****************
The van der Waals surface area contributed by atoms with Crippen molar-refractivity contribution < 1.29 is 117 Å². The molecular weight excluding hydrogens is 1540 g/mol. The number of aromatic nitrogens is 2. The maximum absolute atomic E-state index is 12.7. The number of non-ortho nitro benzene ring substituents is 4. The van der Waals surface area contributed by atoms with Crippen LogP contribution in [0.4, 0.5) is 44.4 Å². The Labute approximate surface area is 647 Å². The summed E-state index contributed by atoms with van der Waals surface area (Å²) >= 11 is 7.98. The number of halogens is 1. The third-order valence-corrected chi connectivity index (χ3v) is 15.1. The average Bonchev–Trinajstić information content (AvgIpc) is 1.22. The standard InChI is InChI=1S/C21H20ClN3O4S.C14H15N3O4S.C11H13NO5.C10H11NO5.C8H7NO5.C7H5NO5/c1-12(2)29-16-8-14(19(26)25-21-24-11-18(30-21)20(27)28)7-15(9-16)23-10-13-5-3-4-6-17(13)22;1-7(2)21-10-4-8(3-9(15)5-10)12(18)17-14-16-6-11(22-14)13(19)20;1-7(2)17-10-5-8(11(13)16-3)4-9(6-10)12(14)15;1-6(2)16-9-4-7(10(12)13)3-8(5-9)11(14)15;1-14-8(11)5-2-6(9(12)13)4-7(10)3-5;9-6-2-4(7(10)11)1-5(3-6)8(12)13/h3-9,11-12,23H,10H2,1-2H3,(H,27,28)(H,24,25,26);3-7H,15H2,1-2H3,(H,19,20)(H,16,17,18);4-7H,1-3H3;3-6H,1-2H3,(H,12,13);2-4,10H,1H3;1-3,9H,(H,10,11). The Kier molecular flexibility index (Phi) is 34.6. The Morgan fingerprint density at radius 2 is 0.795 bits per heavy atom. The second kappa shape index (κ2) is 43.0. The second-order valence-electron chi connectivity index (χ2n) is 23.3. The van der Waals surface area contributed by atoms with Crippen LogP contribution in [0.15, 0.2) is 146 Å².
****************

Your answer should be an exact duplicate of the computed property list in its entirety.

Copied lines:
The van der Waals surface area contributed by atoms with Crippen molar-refractivity contribution < 1.29 is 117 Å². The molecular weight excluding hydrogens is 1540 g/mol. The number of aromatic nitrogens is 2. The maximum absolute atomic E-state index is 12.7. The number of non-ortho nitro benzene ring substituents is 4. The van der Waals surface area contributed by atoms with Crippen LogP contribution in [0.4, 0.5) is 44.4 Å². The Labute approximate surface area is 647 Å². The summed E-state index contributed by atoms with van der Waals surface area (Å²) >= 11 is 7.98. The number of halogens is 1. The third-order valence-corrected chi connectivity index (χ3v) is 15.1. The average Bonchev–Trinajstić information content (AvgIpc) is 1.22. The standard InChI is InChI=1S/C21H20ClN3O4S.C14H15N3O4S.C11H13NO5.C10H11NO5.C8H7NO5.C7H5NO5/c1-12(2)29-16-8-14(19(26)25-21-24-11-18(30-21)20(27)28)7-15(9-16)23-10-13-5-3-4-6-17(13)22;1-7(2)21-10-4-8(3-9(15)5-10)12(18)17-14-16-6-11(22-14)13(19)20;1-7(2)17-10-5-8(11(13)16-3)4-9(6-10)12(14)15;1-6(2)16-9-4-7(10(12)13)3-8(5-9)11(14)15;1-14-8(11)5-2-6(9(12)13)4-7(10)3-5;9-6-2-4(7(10)11)1-5(3-6)8(12)13/h3-9,11-12,23H,10H2,1-2H3,(H,27,28)(H,24,25,26);3-7H,15H2,1-2H3,(H,19,20)(H,16,17,18);4-7H,1-3H3;3-6H,1-2H3,(H,12,13);2-4,10H,1H3;1-3,9H,(H,10,11). The Kier molecular flexibility index (Phi) is 34.6. The Morgan fingerprint density at radius 2 is 0.795 bits per heavy atom. The second kappa shape index (κ2) is 43.0. The second-order valence-electron chi connectivity index (χ2n) is 23.3. The van der Waals surface area contributed by atoms with Crippen LogP contribution in [0.15, 0.2) is 146 Å².